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Redefining the channel: the changing partner landscape
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Redefining the channel: the changing partner landscape 

In the process, they’ve outgrown the point products traditionally sold by VARs.

Gone are the days when VARs simply resold technology to their customers. Or system integrators only sold services with technology companies. Or where outsourcers bought technology directly from technology companies to run systems for their customers.

All partner “types” are being forced to evolve and step outside of their traditional business models, doing things that were once unthinkable. Systems integrators are reselling technologies while outsourcers are adding new sell “through” and sell “with” business models to their sales strategy.

If a partner company hasn’t at least considered altering its business model at this point, its chances of survival are quickly diminishing. A transition to a hybrid-partner model can take up to 18-months in a market with a six-month sales cycle. Partner companies must face a hard choice – evolve or die.

Partners evolving to a hybrid model must ask themselves three questions: How do I quickly change my offerings to meet new customer demands? How do I make the change without impacting revenue flow? How will I support a new business model?

New Demands, New Portfolio, New Business Model

Some of the pain points that will drive change in a partner model are mixed responses from customers on traditional products: “I like your product, but can you help me run my business in the cloud?”

To compete in the cloud-computing arena, partner companies will have to resell another company’s cloud offering or establish their own. Many VARs are setting up their own clouds by leveraging their expertise in installing, implementing and servicing data centers. However, not so many are adept at selling a cloud solution.

Meanwhile, systems integrators are starting to resell other vendors’ products, which would have been unheard of three years ago. To provide a complete end-to-end solution for their customers without giving away products, they’re adding a “sell through” aspect to their process of offering cloud solutions.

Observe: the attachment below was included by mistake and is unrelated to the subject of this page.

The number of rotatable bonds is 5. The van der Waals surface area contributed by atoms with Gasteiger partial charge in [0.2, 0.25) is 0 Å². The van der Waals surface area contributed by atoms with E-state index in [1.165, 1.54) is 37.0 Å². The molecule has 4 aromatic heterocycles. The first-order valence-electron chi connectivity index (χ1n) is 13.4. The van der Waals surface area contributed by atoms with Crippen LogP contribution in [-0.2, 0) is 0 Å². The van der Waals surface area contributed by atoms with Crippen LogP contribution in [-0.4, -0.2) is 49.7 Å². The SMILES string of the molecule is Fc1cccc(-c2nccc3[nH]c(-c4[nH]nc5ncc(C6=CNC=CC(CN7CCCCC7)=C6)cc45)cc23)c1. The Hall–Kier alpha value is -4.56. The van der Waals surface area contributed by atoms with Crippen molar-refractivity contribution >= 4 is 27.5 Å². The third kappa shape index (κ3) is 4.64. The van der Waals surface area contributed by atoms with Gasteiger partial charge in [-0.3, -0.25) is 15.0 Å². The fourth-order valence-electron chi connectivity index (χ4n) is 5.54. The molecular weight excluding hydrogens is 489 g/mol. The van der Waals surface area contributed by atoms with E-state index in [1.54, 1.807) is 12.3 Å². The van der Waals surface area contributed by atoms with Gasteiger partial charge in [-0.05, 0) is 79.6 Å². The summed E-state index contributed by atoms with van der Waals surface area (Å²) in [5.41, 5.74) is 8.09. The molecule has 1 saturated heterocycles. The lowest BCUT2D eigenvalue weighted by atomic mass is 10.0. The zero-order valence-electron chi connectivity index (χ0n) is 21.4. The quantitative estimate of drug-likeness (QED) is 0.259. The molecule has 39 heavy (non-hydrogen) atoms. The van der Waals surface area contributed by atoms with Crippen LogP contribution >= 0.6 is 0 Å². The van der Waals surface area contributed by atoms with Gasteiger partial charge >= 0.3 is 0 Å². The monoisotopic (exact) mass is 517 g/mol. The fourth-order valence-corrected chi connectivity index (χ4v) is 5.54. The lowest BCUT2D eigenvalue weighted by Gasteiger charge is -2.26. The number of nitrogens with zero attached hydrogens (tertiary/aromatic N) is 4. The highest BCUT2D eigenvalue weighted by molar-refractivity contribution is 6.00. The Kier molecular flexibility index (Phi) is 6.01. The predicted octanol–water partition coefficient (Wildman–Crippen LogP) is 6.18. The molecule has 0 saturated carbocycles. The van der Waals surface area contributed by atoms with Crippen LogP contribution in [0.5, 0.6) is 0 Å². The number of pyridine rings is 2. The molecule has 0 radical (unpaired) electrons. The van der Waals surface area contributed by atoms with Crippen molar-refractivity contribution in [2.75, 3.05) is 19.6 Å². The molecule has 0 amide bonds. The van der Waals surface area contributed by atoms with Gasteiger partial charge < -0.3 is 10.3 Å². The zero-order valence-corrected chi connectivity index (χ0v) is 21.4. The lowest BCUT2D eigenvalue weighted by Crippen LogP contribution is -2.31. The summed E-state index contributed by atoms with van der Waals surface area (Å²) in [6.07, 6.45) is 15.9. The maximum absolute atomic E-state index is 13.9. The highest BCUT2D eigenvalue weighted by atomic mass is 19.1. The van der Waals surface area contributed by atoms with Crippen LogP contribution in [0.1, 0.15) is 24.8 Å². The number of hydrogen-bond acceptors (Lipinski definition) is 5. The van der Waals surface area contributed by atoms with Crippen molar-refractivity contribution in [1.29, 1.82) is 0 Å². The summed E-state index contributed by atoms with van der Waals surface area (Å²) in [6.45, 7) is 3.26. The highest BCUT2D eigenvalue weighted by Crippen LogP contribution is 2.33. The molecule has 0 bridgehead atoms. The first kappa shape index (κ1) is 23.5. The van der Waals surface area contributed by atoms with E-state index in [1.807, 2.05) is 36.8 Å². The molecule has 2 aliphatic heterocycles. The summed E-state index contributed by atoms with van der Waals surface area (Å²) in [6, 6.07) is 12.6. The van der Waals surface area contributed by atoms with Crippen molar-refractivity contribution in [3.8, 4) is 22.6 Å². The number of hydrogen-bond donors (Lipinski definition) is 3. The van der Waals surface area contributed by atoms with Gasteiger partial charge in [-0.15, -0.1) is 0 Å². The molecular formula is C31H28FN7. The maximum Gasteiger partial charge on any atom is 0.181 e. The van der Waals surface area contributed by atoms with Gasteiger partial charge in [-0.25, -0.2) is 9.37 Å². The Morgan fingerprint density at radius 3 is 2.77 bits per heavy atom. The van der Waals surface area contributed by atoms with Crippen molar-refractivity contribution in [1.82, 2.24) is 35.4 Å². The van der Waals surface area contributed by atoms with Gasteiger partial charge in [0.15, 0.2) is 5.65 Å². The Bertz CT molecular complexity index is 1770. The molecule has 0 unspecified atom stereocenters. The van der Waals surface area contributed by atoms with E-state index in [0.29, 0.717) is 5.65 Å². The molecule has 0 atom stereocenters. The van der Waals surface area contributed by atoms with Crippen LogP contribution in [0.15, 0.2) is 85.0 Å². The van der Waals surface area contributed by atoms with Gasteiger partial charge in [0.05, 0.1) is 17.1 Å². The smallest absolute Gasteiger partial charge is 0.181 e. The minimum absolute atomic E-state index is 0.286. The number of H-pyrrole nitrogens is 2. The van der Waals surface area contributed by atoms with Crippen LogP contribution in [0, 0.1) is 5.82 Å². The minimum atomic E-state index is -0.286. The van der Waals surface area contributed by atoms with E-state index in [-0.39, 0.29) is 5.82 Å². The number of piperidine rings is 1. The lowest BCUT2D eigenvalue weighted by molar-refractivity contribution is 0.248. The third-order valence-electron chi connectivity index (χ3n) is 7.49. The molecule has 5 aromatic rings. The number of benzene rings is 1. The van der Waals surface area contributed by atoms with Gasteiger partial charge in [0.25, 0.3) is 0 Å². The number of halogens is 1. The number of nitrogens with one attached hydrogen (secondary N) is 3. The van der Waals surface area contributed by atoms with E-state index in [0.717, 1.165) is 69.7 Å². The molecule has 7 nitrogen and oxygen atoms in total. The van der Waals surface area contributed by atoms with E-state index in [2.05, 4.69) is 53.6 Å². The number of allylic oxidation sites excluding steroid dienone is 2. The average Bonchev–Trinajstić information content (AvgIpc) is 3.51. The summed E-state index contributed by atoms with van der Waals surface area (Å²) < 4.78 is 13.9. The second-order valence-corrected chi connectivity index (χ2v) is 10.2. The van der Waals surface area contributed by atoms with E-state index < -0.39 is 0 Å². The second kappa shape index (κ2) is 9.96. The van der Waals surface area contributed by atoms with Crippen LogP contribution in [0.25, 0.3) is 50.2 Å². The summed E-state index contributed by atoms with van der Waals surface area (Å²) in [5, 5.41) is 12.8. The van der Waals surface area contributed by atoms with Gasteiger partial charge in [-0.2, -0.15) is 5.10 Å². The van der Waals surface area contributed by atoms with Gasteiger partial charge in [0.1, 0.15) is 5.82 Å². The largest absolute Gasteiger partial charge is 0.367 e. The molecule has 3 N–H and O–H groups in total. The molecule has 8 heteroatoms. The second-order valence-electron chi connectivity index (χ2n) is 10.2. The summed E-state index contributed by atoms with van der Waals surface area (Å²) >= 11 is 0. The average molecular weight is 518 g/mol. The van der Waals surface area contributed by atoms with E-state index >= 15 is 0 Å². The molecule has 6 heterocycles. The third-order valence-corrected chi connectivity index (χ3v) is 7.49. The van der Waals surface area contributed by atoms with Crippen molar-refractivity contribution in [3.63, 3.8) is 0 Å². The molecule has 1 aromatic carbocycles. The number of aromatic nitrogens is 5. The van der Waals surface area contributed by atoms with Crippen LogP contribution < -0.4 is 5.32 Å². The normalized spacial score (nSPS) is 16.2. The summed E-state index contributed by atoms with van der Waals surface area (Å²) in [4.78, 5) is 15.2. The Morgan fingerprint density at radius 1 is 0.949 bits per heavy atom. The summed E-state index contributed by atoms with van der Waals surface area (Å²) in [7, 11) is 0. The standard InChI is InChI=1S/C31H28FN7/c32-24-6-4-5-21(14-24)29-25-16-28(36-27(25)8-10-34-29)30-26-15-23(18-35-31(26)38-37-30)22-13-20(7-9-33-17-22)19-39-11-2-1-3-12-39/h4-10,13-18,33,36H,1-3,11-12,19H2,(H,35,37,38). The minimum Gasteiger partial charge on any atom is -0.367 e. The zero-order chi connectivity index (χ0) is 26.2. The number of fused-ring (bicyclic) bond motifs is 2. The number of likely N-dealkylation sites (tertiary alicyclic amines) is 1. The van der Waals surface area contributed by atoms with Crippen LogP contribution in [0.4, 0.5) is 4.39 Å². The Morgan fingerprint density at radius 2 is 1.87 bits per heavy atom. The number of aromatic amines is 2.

Evolve and Minimize Revenue Impact

Any partner company that attempts to evolve its business model alone will face an interruption in revenue for up to a year and a half, complicated further by unpredictable levels of margins throughout a diverse range of products and services.

Smaller and more agile companies will make the transition sooner, potentially leveling the playing field with their larger competitors. Larger companies will in turn acquire these firms or merge with larger organizations that offer complimentary services, such as the recent acquisition of the French–owned IT VAR Bull Group by Atos, a software consulting and hosting firm.

Consolidations will likely prove to be a quick path for VARs, systems integrators and outsourcers to leverage their collective strengths and minimize interruptions to revenue.

New Model, New Marketing

As partner companies evolve, so must their marketing disciplines. Traditional direct mail, brochures and specialty advertising items no longer match the unique, end-to-end solutions that customers want, or the way that customers research solutions for their business challenges.

Today’s IT professionals seek information and share insight through a social community of colleagues and even competitors. Blogs, Twitter chats, articles in trade journals, and webinars provide a dialog that addresses a broader set of needs. As a result, they’re better informed and more engaged. More than 60 percent of customers are familiar with the technology before contacting a sales rep.

Therefore, it’s important to engage in these conversations over leadership discussions on blogs, Twitter and through the media. Partners will need to be able to convey their leadership and knowledge over multiple topics, offering advice and insight to help solve the customer’s individual problem. And everything must be digital, social, and searchable.

Credibility can be achieved through customer success stories, shared over Twitter chat sessions, joint blogs or traditional press releases. It’s best to make these arrangements early in the contract discussions, offering discounts in exchange for joint public relations and marketing activities.

This approach to marketing will also change who engages with the customers. While sales traditionally takes the lead, armed with marketing materials, marketing will now have to join sales by driving the customer dialog to demonstrate thought leadership and credibility.

Albeit a long journey ahead, successful partner companies will come out of this transition as trusted advisors, opening new doors of opportunity and new sources of revenue beyond their traditional point products.

 

Michelle De Hertogh is vice president of business EMC development for alliances, development and marketing.

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